Team PokerStars Pro starring in WSOP 25K Fantasy contest
It's never enough, is it?
It would seem that the brass ring--or in this case, a few dozen gold bracelets--just can't satiate the ravenous need for action among poker's summertime grinders.
Today marks the beginning of the 2015 World Series of Poker, a festival that will take us to mid-July and through what many people predict will be a history-making summer. On its own, the WSOP would be enough for most people. But not for people who treat action like the greatest drug never invented.
By now, we've seen it all: flop props, bracelet bets, and last longers. Swaps, percentages, and stable-horses. And who could forget prop bet loser Garry Gates wearing a toga and fanning Evelyn Ng? (We don't own the pictures, but you can Google them.)
By now, the side action has developed enough of a following that it can sometimes overshadow what's happening in an actual event. Just last night, in fact, we witnessed the 2015 version of the $25,000 Fantasy Draft in Las Vegas, an event that drew eleven teams that put up $25,000 apiece to play fantasy manager for a team of eight WSOP grinders.
While the contest itself often seems like a bunch of friends goofing off, it's developed a mainstream fanbase among hardcore poker junkies. Last night's draft drew thousands of viewers on Jason Somerville's Twitch stream as it played out in an Aria suite. The 25K Fantasy contest has its own website and a side contest run by David Baker for people who can't afford the big buy-in. For an informal event, it's become pretty legit.
For $25,000 and a prize pool worth $275,000, you can feel sure the people behind the teams don't take it lightly. The amount of research that went into the draft itself in some cases required teams of people with spreadsheets, intelligence experts, and money men. You could do worse than to ride their coattails if you're playing in your own poker fantasy group this year.
At its core, the 25K Fantasy draft is a practice in predicting which 88 players will play the most tournaments and perform the best through the WSOP. If you followed the 2014 WSOP, you could probably guess that the team who had Team Pro George Danzer in its stable won the whole shebang last year.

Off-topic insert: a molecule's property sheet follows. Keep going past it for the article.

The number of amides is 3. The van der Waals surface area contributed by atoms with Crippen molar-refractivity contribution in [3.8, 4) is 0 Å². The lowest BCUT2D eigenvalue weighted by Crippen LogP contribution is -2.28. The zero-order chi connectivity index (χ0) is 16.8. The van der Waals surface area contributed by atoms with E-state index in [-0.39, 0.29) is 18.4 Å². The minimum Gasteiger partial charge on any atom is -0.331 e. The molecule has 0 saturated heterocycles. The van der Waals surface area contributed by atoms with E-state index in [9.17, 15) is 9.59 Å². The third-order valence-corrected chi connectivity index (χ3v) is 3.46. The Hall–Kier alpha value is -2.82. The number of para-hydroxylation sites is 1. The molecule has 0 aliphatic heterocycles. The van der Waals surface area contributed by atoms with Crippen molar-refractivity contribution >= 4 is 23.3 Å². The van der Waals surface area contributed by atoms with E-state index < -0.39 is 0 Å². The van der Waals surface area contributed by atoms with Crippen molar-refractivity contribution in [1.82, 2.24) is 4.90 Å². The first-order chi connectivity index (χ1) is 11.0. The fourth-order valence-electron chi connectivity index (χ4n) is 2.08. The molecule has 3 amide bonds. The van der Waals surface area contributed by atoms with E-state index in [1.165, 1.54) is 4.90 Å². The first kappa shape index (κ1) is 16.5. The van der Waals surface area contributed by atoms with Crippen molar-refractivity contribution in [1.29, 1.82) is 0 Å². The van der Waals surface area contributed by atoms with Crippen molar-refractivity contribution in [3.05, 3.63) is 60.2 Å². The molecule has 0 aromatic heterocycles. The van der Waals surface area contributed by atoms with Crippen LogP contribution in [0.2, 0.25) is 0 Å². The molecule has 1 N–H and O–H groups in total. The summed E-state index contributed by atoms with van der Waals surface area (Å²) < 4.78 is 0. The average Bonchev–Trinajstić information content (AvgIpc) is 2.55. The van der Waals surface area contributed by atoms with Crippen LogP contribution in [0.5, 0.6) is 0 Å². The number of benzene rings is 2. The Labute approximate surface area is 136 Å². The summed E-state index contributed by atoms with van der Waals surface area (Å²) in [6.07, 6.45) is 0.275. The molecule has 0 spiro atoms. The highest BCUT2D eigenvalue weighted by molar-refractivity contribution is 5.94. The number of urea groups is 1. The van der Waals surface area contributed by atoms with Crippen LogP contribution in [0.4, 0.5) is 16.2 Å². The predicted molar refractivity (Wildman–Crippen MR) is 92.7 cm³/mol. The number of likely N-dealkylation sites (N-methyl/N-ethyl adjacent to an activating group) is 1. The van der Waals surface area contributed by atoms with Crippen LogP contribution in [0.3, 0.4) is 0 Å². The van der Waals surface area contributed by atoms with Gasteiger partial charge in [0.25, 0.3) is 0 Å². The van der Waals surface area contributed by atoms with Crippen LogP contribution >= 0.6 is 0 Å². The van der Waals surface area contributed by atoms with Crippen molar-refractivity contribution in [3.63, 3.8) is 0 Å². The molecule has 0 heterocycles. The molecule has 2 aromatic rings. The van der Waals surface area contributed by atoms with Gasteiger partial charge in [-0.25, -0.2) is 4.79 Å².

For the $25,000 buy-in, each team received an imaginary $200 to spend at auction on players who were nominated for the draft. When it was all over, the three most expensive players on the board were members of Team PokerStars Pro.
Daniel Negreanu drew the highest bid in the entire draft. Mike Leah's team paid $96 for Kid Poker, a big enough price to outbid Negreanu's own team. Negreanu, who was in Los Angeles and thus not able to bid on himself, promised to do his best for Leah's cause.
@GoLeafsGoEh I'll work hard for you kiddo. I will be missing a few early but I'll make the most of the events I do play. Promise :-)— Daniel Negreanu (@RealKidPoker) May 27, 2015
While Negreanu drew the highest price, newly-crowned SCOOP Player of the Series Jason Mercier came in as the second most expensive player. After winning three SCOOP titles this year, he was a hot item and got picked up by Dan Fleyshman's team for $91. Mercier is going to have to race to Vegas to make it for the first flop.
Amsterdam to New York, New York to Vegas. Long travel day... Luckily it's already halfway over.. I'll be in Vegas min raising b4 u know it!— Jason Mercier (@JasonMercier) May 26, 2015
If Negreanu and Mercier went #1 and #2, there was little doubt who would get the third highest price. Danzer propelled the 25K Fantasy champions last year, and this year Jason Somerville's Team Run It Up (aka Team Media) grabbed Danzer for $86.
You can see how all the teams ended up by checking out this Google doc. Team PokerStars Pro is well represented in the draft. Here's where each of the red spade brigade ended up.
Daniel Negreanu (Leah) $96
Jason Mercier (Fleyshman)$91
George Danzer (Run It Up)$86
Eugene Katchalov (Waxman) $42
Vanessa Selbst (Kroko-Ushan)$21
ElkY (Leah) $1
Barry Greenstein (Glantz/Volpe) $1
So, yes, as the WSOP kicks off today, we'll also be keeping an eye on the fantasyland version of events, if only to entertain our notion that the only good action is action with side action. Or something like that, anyway.
Brad Willis is the PokerStars Head of Blogging